Brewing a Pre-Prohibition Lawn-Mower Ale

It's time to start preparing for lawn-mowing season! In this article, we'll show you how to brew a pre-Prohibition-Style Cream Ale using winter's low ambient temperatures. Enjoy a delicious and creamy beer while prepping your lawn for the warm days of summer. Learn how to craft your perfect beer with ease, right from the comfort of your own home.

With spring fast approaching, it's time to start getting ready for lawn mowing season. One way to do that is by brewing a pre-Prohibition Cream Ale. Cream Ales are notable for their smooth, malty flavour and low bitterness, making them a great choice for an easy-drinking beer to enjoy as you work on your lawn. But why draw from a pre-Prohibition recipe? The U.S. had a ban on producing and selling alcohol from 1920 to 1933, driving brewers to create more creative beers with the ingredients readily available. It's the perfect time to recreate these recipes to get a taste of history and a great beer for the warm weather ahead.

Ingredients for Pre-Prohibition Cream Ale

Brewing your own beer is an exciting process, and there are a few key ingredients you'll need to ensure your pre-Prohibition Cream Ale has the right flavour and aroma. While it may seem intimidating at first, once you understand the basics, you'll be able to start the brewing process.

  • Malt - you'll need to use a blend of base malts to get the desired colour and malt body. For this beer, a 2-row malt is best.
  • Hops- these bittering agents add a subtle but sharp taste to your beer. For a pre-Prohibition Cream Ale, Saaz hops are a great choice.
  • Yeast- the type of yeast used can have a big impact on the final flavour, aroma, and overall character of the beer. A lager yeast is recommended for this style of beer.
  • Water- the water used for brewing should be free of any objectionable tasting substances. Generally, tap water is fine but it may need to be carbon filtered prior to use.
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Brewing Process

Once you have all your ingredients, it's time to get brewing! The process can be broken down into three main steps: mashing, boiling, and fermenting. You'll want to take your time and make sure to follow each step carefully to ensure your beer turns out the way you want it to.


The first step is to mash the grains. This process extracts the sugar from the malt, which is necessary for the fermentation process. You'll want to heat the grains in a mash tank with hot water, and maintain a temperature around 150-160°F/65-71°C for an hour. This allows the enzymes to break down the starches in the grains and convert them into fermentable sugars.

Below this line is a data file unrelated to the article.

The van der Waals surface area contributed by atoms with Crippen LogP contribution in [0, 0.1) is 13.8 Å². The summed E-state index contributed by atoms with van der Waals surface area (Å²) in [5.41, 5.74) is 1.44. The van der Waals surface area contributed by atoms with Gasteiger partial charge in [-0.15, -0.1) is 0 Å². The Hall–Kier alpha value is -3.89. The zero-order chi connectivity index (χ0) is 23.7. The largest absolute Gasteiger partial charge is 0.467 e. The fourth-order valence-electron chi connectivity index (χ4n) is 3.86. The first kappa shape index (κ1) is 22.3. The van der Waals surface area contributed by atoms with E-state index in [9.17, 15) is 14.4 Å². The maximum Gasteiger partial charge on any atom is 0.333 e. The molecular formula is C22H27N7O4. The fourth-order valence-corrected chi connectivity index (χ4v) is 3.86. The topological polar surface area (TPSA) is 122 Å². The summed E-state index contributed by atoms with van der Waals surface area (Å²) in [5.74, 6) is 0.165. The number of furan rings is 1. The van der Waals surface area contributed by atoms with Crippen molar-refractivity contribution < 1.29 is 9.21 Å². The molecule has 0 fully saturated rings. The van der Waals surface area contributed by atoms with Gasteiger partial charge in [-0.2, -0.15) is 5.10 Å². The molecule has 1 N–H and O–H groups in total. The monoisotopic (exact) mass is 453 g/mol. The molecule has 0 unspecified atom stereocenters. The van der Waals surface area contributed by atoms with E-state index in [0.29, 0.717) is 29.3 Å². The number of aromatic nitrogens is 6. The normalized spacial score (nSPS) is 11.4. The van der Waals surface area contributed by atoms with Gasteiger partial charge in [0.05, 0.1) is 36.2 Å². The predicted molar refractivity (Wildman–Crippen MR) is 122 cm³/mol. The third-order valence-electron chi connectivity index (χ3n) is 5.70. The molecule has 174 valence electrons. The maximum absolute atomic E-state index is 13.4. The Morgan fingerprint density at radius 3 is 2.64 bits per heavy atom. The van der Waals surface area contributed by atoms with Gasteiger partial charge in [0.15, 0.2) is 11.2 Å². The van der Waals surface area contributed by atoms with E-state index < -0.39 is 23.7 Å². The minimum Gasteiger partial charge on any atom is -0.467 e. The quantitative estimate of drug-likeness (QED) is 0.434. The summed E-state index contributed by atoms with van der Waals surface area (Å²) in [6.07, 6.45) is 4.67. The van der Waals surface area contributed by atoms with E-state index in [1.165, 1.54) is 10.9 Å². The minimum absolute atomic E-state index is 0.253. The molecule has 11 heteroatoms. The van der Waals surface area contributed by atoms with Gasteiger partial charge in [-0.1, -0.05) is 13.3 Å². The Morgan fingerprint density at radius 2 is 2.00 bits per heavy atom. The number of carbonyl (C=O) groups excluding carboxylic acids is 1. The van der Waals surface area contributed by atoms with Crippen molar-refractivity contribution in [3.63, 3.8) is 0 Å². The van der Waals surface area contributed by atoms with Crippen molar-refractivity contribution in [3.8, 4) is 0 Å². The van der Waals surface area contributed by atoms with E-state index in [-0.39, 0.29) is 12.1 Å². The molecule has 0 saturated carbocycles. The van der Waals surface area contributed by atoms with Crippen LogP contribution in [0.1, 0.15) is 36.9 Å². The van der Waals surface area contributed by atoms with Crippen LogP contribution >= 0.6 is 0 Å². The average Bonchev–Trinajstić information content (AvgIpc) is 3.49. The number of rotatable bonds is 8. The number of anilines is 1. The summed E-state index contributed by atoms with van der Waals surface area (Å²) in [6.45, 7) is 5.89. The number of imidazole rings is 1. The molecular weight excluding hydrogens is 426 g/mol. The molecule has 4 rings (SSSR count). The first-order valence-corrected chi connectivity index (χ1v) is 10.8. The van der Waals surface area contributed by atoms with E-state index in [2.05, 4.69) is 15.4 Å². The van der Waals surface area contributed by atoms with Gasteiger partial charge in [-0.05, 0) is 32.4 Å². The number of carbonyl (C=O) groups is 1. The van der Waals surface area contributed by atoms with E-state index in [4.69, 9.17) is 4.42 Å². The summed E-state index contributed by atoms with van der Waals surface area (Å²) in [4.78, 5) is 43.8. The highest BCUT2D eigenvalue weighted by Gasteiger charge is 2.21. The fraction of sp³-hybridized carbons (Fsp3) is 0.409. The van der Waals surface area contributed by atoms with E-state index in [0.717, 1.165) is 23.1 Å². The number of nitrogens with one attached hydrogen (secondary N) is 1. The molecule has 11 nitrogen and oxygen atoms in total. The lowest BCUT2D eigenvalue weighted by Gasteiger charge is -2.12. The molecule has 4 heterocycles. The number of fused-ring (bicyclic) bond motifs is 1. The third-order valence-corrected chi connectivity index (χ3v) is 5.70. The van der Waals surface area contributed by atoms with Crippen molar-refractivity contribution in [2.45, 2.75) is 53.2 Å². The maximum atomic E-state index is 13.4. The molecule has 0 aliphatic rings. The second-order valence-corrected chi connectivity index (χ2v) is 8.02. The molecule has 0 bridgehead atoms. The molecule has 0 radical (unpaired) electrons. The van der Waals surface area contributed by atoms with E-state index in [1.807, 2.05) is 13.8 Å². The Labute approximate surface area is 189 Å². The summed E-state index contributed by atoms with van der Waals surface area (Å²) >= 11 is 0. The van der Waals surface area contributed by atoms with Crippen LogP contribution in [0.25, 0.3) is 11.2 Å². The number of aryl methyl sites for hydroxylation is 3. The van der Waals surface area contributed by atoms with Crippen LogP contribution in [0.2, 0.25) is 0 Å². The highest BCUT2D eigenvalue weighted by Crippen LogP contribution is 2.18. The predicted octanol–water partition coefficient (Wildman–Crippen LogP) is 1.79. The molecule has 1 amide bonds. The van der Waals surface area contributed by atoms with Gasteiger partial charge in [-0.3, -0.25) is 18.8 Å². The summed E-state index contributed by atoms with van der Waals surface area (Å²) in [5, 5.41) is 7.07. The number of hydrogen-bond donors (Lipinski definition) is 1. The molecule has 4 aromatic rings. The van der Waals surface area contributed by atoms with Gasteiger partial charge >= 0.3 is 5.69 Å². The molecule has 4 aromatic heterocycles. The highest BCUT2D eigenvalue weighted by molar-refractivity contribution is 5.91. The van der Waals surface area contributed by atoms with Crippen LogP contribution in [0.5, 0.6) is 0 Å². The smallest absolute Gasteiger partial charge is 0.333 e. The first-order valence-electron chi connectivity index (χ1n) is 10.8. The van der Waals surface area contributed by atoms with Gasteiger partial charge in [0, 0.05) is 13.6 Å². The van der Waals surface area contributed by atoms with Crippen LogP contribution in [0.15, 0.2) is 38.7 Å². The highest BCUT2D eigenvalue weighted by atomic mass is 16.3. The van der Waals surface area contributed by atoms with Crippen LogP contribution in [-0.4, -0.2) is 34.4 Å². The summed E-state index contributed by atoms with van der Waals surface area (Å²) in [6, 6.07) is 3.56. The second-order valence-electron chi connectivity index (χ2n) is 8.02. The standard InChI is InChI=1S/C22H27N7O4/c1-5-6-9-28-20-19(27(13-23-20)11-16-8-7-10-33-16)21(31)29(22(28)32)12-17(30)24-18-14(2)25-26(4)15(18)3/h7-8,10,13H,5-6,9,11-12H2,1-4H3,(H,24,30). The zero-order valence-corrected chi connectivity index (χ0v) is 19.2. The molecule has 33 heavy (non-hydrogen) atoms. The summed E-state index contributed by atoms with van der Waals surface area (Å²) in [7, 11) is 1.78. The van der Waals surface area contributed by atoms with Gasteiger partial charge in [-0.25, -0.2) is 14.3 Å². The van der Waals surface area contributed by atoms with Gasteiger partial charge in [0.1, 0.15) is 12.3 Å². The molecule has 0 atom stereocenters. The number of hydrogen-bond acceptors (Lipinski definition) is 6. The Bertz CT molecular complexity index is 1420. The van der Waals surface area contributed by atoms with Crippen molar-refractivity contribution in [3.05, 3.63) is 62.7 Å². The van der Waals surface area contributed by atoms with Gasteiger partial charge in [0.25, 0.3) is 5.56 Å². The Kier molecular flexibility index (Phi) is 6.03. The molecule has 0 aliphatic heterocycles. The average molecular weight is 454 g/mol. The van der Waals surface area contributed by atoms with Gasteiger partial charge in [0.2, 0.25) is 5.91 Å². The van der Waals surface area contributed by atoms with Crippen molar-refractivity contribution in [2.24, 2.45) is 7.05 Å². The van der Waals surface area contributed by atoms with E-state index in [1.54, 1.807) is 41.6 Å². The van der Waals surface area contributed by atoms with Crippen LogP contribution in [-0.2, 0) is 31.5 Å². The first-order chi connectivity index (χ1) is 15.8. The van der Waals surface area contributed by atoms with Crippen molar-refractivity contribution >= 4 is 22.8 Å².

Once you have finished mashing, the next step is boiling. This process sanitizes the wort and adds bitterness from the hops. The boil should take about an hour and you'll want to add the hops and other ingredients at the appropriate times. When the boil is done, you should cool the wort quickly to prepare it for fermenting.

Fermenting and Aging

The final step is to ferment the beer. You'll need to transfer the cooled wort to a fermentation vessel and pitch the yeast. The fermentation should take around two weeks at a cool temperature, around 50-55°F/10-13°C. After fermenting, you can transfer the beer to a conditioning vessel and let it age for up to two months. The aging process mellows out any harsh flavours that were present in the beer, leaving you with a smooth pre-Prohibition Cream Ale.

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Enjoying Your Pre-Prohibition Cream Ale

After the brew process is complete, it's time to enjoy your pre-Prohibition Cream Ale. Be sure to pour it into a glass to get all of the aromas and flavour profiles you've been working so hard on. And, when the lawn season is over, you can share your finished creation with friends and family.

Brewing a pre-Prohibition Cream Ale is a great way to take advantage of winter's low ambient temperatures and get ready for lawn mowing season. With a few key ingredients, you'll be able to recreate a piece of history that tastes great and can be enjoyed for months. So, grab your ingredients and start brewing today!

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